Clogged Leg Arteries May Not Require Invasive Surgery
TUESDAY, July 30, 2019 (HealthDay News) -- Less invasive treatment of severely clogged leg arteries appears to be as effective as open surgery, according to a new study.
Researchers followed patients with critical limb ischemia, which is the most severe form of clogged leg arteries. It can lead to slow healing of leg wounds, gangrene and amputation.
"Critical limb ischemia is usually not an emergency, and there is time to determine the most appropriate course of therapy," said Dr. Jonathan Lin, a surgery resident at the University of California, Davis Health.
One treatment for critical limb ischemia is open surgery, in which a section of vein from the patient (or synthetic material) is used to bypass the blockage. This enables blood to reach the lower leg and foot.
Another option is a less invasive endovascular procedure, in which a thin, flexible tube and wire are inserted through a small incision in the groin and guided to the blocked area to open it. It is then kept open by inserting a stent.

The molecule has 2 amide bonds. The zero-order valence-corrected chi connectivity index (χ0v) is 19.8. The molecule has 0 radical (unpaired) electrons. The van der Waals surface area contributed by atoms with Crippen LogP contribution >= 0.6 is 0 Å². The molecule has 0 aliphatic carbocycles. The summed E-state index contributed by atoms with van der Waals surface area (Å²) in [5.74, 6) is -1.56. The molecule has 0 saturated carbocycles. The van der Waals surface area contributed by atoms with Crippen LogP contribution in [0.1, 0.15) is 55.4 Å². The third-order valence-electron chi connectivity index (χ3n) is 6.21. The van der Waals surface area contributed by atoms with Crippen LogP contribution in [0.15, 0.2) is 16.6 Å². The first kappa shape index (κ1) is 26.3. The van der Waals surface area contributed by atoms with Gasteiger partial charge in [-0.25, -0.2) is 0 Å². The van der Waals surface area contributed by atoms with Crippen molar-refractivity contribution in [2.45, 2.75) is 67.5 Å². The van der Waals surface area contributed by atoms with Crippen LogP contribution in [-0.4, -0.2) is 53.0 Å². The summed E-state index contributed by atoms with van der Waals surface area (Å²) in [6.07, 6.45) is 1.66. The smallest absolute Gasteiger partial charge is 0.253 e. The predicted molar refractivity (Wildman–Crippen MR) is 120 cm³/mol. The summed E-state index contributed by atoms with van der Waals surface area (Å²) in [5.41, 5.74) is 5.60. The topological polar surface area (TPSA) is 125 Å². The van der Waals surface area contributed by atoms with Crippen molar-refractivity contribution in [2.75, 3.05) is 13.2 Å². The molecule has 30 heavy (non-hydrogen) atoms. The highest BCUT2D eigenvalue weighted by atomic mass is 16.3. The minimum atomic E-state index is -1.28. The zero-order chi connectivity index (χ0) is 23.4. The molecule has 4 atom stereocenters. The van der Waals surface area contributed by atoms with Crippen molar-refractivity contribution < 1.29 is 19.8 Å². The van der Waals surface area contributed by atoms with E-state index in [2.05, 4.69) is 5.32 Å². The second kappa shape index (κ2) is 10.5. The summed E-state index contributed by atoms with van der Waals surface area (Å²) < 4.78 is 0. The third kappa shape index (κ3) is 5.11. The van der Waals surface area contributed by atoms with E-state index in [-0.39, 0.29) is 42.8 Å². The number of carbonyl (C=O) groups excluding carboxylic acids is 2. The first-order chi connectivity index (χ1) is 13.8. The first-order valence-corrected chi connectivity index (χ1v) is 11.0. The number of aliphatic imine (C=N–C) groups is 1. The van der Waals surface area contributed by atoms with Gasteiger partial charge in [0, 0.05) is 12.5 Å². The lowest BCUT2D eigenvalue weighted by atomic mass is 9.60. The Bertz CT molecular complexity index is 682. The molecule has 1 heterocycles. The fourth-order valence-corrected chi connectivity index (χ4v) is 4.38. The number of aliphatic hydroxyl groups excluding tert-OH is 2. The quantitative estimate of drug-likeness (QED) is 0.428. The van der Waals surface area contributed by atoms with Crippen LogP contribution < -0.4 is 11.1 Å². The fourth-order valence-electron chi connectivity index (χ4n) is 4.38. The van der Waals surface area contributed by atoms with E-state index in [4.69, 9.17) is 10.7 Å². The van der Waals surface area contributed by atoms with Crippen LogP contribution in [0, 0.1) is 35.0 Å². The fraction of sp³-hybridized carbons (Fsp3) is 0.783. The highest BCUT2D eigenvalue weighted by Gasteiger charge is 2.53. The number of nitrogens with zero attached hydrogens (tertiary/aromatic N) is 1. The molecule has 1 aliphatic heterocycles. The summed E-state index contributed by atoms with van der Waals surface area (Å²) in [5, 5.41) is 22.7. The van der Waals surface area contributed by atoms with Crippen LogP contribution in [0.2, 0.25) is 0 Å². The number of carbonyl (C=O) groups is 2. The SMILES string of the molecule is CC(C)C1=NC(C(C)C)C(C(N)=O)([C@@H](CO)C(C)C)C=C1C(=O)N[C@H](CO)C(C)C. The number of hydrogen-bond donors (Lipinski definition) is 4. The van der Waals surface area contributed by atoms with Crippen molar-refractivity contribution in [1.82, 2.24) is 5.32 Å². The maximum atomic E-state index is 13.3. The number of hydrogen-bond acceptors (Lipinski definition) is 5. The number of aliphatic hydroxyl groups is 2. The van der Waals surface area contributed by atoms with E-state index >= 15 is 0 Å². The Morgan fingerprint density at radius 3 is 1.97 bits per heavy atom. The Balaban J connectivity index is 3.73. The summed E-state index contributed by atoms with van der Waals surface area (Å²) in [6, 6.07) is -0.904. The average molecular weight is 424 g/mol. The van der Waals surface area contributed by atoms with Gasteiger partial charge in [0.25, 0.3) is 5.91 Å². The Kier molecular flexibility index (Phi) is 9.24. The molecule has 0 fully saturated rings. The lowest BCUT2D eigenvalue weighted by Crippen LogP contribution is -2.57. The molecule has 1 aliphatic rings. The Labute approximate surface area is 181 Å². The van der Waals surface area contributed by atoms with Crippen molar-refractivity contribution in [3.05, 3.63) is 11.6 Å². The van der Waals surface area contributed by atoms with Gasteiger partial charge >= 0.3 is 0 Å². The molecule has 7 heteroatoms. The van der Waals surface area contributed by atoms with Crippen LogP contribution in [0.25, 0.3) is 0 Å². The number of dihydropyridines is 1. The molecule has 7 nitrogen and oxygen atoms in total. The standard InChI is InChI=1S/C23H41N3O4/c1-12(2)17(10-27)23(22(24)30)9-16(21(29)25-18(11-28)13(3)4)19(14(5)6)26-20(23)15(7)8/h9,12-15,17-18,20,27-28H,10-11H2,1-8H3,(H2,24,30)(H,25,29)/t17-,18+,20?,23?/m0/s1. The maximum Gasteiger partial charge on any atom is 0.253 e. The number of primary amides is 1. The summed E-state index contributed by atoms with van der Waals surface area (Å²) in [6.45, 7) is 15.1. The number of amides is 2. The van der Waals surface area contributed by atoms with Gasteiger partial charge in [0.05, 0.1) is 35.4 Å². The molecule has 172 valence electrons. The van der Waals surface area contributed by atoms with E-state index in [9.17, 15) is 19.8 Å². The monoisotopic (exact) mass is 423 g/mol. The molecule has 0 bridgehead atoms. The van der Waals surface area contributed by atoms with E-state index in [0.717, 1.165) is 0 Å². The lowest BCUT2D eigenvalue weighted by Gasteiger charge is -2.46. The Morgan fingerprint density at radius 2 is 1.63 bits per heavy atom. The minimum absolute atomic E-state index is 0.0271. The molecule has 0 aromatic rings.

Open surgery requires hospital admission and about a month of recovery. Endovascular procedures can be done on an outpatient basis and on patients who aren't healthy enough for open surgery.
In this study, researchers analyzed the medical records of more than 16,000 patients in California, average age 71. They had either open bypass first (36%) or an endovascular procedure first (64%) for critical limb ischemia between 2005 and 2013.
Compared to those who had open surgery, patients who had an endovascular procedure had longer amputation-free survival. They were also less likely to require a major amputation below or above the knee; slightly more likely to require another procedure or surgery to restore blood flow; and no more likely to die, even though many had serious health problems such as kidney failure, heart failure and diabetes.
The study was published July 30 in the journal Circulation: Cardiovascular Quality and Outcomes.
"The data here suggest that in the grand scheme of things, an endovascular-first approach is at least not producing a worse result," Lin said in a journal news release.
"Regardless, the type of therapy a patient will receive needs to be a decision that patients and their physicians arrive at together," Lin said.
Critical limb ischemia is on the rise as the U.S. population ages. It's estimated that the number of patients who undergo amputation due to the condition will more than double from 1.6 million to 3.6 million by the year 2050.
Vascular Cures has more on critical limb ischemia.